Title: Halls of Ivy
Author: Roland Nuñez
Today I am actually reviewing a book that was a request for our blog. It is the first of many on my list. Halls of Ivy is New Adult novel that focuses on a series of suicides that have been occurring on a college campus that aren’t quite what they appear to be. As it turns out these suicides may actually have more nefarious connections than simple suicides something along the lines of murder. Over all the concept of the book sounds promising but I found the execution to be severely lacking.
As a fan of murder mystery and a writer of said genera I have come to have certain expectations of a murder mystery. What I would qualify as a fantastic mystery is one where I cannot figure out who the murder is as I am reading and when I get to the end I can look back and ask myself how did I miss all these clues that were laid out here, here and here. That was not the case in Halls of Ivy. To be honest I wouldn’t call Halls of Ivy to even be a good mystery. There was no mystery or true investigative style or line that one could follow along and try to puzzle things together along with the protagonist. It was a presentation of scenes of scenes with no connections between how this one even lead to this next event or what impact certain things had on others. To be honest book was more set up and less murder mystery.
The cause behind the suicides was not even mentioned or indicated until the last third of the book and when the cause was brought up there was no question that it was the cause of the suicides. It wasn’t enough for a case to be made properly to like say the police or an authority figure but in the world of writing there was no question and the character even was strongly inclined to say this is more than likely the cause – allow me to dig deeper to verify this. This left no mystery and the book was more set up and filler than an actual mystery.
As the blurb says on the back of the book Cheyenne Winters was interviewing 21 students which indicates that it was a large cast list for the story but all the same there were several characters that added no substance to the core story or were just added filler to help make a conclusion easy and convenient. It felt a little like it was a matter of let’s make our villain a little worse and have them rape someone and by having the villain do that it helps the police realize that there is real danger with this person (despite the fact that there was more than enough that indicated that there was real danger) it wasn’t till it was revealed that they raped a person that they were considered a dangerous threat.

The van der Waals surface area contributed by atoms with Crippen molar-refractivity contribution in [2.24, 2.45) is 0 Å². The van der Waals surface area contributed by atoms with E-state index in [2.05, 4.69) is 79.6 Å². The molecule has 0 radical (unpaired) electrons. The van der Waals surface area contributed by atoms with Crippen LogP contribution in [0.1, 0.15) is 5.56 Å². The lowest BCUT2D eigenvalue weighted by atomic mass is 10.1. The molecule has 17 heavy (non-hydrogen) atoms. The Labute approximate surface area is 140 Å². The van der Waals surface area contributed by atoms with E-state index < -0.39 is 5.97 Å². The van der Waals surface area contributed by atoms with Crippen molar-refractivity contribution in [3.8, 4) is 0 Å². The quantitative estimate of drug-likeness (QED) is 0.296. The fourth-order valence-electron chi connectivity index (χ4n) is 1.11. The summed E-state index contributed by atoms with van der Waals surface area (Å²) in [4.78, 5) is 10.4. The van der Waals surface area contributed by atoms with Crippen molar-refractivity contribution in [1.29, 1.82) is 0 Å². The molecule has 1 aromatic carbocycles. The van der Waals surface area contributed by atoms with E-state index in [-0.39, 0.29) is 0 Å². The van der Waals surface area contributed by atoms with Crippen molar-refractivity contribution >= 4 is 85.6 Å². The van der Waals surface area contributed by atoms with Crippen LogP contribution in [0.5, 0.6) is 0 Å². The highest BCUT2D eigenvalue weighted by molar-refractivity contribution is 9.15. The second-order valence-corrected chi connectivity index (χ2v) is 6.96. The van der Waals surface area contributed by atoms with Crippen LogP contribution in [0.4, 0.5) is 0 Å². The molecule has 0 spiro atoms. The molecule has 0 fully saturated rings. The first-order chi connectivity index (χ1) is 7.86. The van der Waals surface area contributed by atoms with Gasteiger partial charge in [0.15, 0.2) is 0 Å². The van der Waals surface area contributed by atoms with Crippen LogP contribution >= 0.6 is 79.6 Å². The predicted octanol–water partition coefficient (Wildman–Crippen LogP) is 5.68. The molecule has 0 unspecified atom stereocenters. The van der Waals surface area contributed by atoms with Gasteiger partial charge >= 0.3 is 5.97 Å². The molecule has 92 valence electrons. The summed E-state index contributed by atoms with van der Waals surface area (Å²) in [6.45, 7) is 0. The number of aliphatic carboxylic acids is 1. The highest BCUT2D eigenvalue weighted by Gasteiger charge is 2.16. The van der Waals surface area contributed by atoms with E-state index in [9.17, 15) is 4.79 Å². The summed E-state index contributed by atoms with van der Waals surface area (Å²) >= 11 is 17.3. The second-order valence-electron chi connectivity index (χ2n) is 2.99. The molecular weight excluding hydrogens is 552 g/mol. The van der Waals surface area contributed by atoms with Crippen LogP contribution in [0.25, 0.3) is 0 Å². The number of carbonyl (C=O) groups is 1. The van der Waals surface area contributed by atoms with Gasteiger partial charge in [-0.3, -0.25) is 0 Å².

Another issue I found myself having with the book was how often it jumped in time and formatting. The book starts in 3rd person where Cheyenne is facing a committee about the school crisis to 1st person of Cheyene telling her story to a student bio followed by a student interview. This is all well and good and is an interesting way to present a story yet the execution was severely lacking as there were also instances where after an interview the story would shift to 3rd focusing on the students, before shifting to something else the next chapter. This was annoying and got confusing especially considering that Cheyenne came to the school late in the school year and interviews were when she was there at the school and the 3rd person narrative focusing on the students jumped to a previous point in the school year such as the first day of the school year and student orientation. Then there were scenes in the 3rd person narrative that seemed to be present rather than past. Then as the story progressed the time line seemed to coalesce and become one cohesive thing but all of it was in 3rd person even the parts that were focused on Cheyenne, which was very confusing and frustrating to me. Additionally, the student bios were not always prevalent to the story and were present throughout the story till page 251 (this is a 272 page book). I personally feel that a character bio is irrelevant and pointless at this point particularly when the mystery and story is being wrapped up.
Lastly, the ending seemed lacking, we never reach a conclusion of the hearing for Cheyenne, we only get what she thinks will be the results of the hearing, and there are several things that happen in the last chapter of the epilogue that have no bearing on the story at all save to potentially set up a second book which is advertised in the back of this first book. The advertisement for the second book in some ways reveals that Cheyenne’s predictions about her career is wrong but we don’t get the results of the hearing or the purpose really of why Cheyenne is the focus of the hearing either when she was one of many people involved in the school suicide crisis.
Overall I feel like the story of the book was poorly executed and there was a lot of fat and filler to be found in the story. The best thing I can guess with a lot of these extra characters who had little to no bearing on the main story itself is because they are going to potentially play a part in the next book. Of course this is only a guess on my part and I could be wrong and that these random side characters who did nothing more than take up space and time were just that side characters taking up space and time. It is hard to say – and to be honest I have no desire to find out – this book was a difficult read for me and it was also difficult to follow along at times. This is why I’ll give this book a 2 page rating. It had a good premise and concept, but very poor execution.